Democracy, Governance, and Economic Performance: East and Southeast Asia

Democracy, Governance, and Economic Performance: East and Southeast Asia

Democracy, Governance, and Economic Performance: East and Southeast Asia

Democracy, Governance, and Economic Performance: East and Southeast Asia

Synopsis

East and Southeast Asia is a fertile setting for exploring the links between political and economic development, Economic performance has been a primary source of political legitimacy in all the states in the study, despite moves to democracy in the early 1990s, yet the levels of developments vary markedly. Korea, Taiwan, Hong Kong and Singapore have turned to technological innovation, while the Philippines, Thailand, Indonesia and Malaysia have focused on regional/global production systems. Outcomes after the financial crisis of the late 1990s will be determined by the capacity of political systems to sustain popular support, and by the capacity of institutions to rework dysfunctional economic arrangements.

Excerpt

In the late 1980s and the early part of the 1990s, a number of polities of East and Southeast Asia firmly engaged in a democratization process. At the same time and largely because of this process, a number of prominent regional leaders asserted that such a development was contrary to “Asian values” and would affect negatively the economic performance of the countries concerned. As it turned out, the economic performance of the countries of the region was affected, not by democratization, but by the globalization of the world economy and in the first instance by the financial consequences of this globalization: thus the downturn struck more a country such as Indonesia, which had not democratized, than a country such as Taiwan, which had fully democratized.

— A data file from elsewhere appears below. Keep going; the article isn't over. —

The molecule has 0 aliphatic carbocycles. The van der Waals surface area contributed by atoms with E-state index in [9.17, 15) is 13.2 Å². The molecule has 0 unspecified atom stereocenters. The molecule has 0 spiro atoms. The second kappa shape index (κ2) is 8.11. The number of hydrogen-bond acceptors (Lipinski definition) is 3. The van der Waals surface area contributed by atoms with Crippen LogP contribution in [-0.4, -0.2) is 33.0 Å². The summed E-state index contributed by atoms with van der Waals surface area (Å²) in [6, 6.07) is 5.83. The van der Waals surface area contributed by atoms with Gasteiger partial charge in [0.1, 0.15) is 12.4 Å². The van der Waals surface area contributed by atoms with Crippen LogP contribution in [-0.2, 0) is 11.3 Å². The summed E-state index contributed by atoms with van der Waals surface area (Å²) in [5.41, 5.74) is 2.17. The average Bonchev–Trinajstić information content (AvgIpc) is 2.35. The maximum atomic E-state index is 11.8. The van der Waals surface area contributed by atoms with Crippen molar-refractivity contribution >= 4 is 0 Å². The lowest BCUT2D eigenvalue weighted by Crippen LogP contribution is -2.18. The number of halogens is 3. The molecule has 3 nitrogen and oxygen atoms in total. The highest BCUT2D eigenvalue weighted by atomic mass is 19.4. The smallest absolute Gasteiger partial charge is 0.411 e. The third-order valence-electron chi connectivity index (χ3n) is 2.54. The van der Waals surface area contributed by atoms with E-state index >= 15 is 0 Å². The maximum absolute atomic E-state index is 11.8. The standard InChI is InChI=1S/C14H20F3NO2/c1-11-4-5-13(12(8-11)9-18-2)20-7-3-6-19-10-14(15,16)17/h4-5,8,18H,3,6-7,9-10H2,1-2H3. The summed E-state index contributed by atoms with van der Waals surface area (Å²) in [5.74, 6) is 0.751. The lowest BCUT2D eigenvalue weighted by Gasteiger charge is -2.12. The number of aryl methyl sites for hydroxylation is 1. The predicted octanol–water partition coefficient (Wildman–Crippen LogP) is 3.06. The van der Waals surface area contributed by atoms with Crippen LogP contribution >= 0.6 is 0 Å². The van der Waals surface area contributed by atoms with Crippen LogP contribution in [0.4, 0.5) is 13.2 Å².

At the beginning of the third millenium as at the beginning of the 1990s, whatever the extent of the financial crises, the same question remains, equally urgent and equally daunting: does democratization affect economic perforamce negatively and, more specifically, does it affect economic performance negatively in the particular context of East and Southeast Asia? Such a question has not so far attracted the full attention of scholars, perhaps because too little emphasis was placed, after World War II, on the weight of political factors in socio-economic development: as a matter of fact, the converse relationship, that which relates democratization to previous economic performance, has been studied in an increasingly sophisticated manner since S. M. Lipset first raised the matter in the early 1960s in Political Man. Now, however, with regional leaders . . .

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